Datownia: Will Lovegrove
Builds data APIs from spreadsheets in Dropbox
Tell us what your business does:
Datownia makes data APIs from spreadsheets in Dropbox. It turns the spreadsheet data into a cloud-hosted database, wraps it in a webservice API, and makes the API available via a custom developer portal (also created by us as part of the service). The practical upshot of this is that we’ve turned Dropbox into a content management system for mobile apps, web apps or in fact any app.
Where did the idea for your business come from?
We have another company called Release Mobile which builds mobile apps. We needed a way of helping our clients update content in their mobile apps quickly, cheaply and easily.
How did you know there was a market for it?
We went to our clients, described the datownia solution, and asked them if they would use it. They all said “yes”.
What were you doing before starting up?
We were running Release Mobile, our mobile app development company.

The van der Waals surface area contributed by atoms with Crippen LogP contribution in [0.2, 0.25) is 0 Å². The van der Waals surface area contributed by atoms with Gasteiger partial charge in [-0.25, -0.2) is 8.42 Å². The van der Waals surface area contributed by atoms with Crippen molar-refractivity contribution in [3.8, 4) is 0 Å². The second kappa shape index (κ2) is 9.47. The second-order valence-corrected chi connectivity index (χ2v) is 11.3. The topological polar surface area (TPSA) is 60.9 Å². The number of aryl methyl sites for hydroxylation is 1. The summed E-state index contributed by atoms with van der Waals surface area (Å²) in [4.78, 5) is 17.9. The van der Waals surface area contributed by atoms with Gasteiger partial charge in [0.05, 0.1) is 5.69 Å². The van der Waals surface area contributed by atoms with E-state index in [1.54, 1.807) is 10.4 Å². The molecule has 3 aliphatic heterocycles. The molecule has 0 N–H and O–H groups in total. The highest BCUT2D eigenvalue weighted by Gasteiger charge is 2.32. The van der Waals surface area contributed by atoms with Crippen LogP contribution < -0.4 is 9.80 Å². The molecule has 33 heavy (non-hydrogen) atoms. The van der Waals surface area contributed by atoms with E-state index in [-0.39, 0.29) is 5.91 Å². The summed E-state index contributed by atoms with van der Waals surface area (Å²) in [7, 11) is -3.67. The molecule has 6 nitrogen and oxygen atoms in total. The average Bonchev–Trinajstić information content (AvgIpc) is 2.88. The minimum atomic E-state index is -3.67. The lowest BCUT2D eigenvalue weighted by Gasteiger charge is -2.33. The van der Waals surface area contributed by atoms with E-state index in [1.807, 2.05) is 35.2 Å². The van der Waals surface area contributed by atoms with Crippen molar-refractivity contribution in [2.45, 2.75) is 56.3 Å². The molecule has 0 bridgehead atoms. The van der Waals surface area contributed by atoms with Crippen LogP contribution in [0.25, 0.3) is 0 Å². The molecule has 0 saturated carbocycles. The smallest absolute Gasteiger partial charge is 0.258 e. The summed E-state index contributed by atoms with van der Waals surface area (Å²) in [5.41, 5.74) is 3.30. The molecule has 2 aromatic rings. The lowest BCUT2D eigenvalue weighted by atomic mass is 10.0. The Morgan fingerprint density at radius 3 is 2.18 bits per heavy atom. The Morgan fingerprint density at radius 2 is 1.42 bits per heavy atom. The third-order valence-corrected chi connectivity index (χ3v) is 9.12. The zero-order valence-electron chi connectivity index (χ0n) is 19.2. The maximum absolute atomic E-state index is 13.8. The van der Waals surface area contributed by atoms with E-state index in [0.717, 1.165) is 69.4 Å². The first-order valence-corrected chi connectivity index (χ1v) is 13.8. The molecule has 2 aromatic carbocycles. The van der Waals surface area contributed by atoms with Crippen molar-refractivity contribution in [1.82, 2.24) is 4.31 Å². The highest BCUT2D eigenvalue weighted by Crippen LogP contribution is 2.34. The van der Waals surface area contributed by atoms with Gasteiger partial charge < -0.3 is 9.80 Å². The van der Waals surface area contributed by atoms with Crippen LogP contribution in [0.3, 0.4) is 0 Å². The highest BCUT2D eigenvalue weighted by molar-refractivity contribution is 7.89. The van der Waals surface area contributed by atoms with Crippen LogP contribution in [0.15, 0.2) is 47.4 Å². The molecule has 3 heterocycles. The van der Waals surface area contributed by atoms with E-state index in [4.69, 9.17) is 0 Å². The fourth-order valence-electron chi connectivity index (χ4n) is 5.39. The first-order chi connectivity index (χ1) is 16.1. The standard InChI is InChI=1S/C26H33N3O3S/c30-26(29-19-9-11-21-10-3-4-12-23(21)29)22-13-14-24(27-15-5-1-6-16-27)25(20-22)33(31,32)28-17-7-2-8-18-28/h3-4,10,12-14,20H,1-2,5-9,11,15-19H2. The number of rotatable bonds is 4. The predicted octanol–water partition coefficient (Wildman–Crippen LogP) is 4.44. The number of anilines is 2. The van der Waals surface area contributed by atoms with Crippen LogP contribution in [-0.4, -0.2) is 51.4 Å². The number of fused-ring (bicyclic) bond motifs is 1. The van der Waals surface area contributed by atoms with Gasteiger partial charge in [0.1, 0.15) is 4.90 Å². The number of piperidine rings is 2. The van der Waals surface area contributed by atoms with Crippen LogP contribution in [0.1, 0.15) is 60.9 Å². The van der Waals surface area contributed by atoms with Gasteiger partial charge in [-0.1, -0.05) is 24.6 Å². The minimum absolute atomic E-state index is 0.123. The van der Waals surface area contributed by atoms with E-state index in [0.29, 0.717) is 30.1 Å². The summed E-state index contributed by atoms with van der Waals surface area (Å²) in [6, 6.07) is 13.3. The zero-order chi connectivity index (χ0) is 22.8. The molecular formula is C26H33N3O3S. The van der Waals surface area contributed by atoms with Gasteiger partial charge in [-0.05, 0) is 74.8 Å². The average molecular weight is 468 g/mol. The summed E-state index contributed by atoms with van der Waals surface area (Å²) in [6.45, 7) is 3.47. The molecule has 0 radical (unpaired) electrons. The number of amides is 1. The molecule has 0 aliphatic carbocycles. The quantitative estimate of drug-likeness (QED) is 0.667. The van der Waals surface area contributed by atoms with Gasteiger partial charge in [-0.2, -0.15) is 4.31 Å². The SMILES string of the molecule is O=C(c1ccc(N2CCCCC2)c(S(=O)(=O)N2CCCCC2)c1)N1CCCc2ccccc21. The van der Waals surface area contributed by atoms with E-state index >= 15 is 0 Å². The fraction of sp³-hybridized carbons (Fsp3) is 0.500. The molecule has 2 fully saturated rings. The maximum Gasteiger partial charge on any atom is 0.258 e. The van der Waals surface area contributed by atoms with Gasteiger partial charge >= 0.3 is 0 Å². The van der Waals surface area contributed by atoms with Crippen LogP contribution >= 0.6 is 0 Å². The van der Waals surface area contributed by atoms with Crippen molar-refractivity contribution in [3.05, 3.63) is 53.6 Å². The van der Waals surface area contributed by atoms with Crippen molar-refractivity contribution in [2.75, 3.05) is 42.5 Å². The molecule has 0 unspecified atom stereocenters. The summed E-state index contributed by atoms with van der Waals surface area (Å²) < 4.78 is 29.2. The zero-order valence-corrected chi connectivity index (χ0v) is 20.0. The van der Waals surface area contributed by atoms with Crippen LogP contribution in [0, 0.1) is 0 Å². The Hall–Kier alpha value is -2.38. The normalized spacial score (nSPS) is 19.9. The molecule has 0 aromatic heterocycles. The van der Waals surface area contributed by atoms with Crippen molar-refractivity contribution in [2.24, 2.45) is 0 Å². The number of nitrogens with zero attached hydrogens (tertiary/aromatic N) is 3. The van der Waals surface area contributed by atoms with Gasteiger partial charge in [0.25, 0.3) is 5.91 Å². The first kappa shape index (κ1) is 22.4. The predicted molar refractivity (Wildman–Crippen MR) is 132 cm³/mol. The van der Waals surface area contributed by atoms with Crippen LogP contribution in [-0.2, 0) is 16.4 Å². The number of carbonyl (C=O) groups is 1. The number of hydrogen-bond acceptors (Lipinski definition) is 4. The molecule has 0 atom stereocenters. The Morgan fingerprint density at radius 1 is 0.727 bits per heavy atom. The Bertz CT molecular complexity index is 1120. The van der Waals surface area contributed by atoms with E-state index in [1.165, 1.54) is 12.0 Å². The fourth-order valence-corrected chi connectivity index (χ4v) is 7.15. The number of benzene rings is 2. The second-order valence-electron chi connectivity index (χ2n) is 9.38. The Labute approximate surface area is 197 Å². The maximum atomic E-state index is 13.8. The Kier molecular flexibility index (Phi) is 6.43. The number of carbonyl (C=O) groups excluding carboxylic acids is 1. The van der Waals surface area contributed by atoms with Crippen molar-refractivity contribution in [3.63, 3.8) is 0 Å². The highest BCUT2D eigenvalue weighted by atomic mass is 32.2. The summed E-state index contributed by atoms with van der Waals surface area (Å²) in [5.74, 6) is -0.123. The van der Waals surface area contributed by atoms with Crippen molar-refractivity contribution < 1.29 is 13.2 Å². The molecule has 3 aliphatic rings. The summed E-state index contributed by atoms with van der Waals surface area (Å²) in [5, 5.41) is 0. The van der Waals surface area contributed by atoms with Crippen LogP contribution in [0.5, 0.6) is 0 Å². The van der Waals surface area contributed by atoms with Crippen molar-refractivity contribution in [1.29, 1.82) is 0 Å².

Have you always wanted to run your own business?
Yes. Pretty much ever since I started working.
How did you raise the money?
The money came partly from our own company funds (e.g. directors funds) and partly from a Technology Strategy Board SMART grant.
What challenges have you faced and how have you overcome them?
Our main challenges were never technical execution but always in the field of evaluating the customer value proposition, prioritising the features needed to support that proposition, and then evaluating our hypothesis with actual customer feedback.
Describe your business model and how you make money:
Datownia offers its customers a free trial for three months. Thereafter customers choose from: Plan A, designed for the individual, £16 / month, 10MB of data storage and 10GB of data transfer Plan B, designed for the small/medium Business, £75 / month, 50MB of data storage and 100GB of data transfer Plan C, designed to support heavy API use, £120 / month, 250MB of data storage and 500GB of data transfer.
What was your first big breakthrough?
I don’t think we’ve had a big breakthrough yet. It’s early days and we’re only just starting.
What advice would you give to budding entrepreneurs?
Have a clear vision of your product. Get a clear vision of the problem it solves. Get your visions validated by potential customers long before you even think about making the product.
Where do you want to be in five years’ time?
Running a multi-million pound company whose revenues are generated by products which we have created and have been sold to hundreds if not thousands of global customers.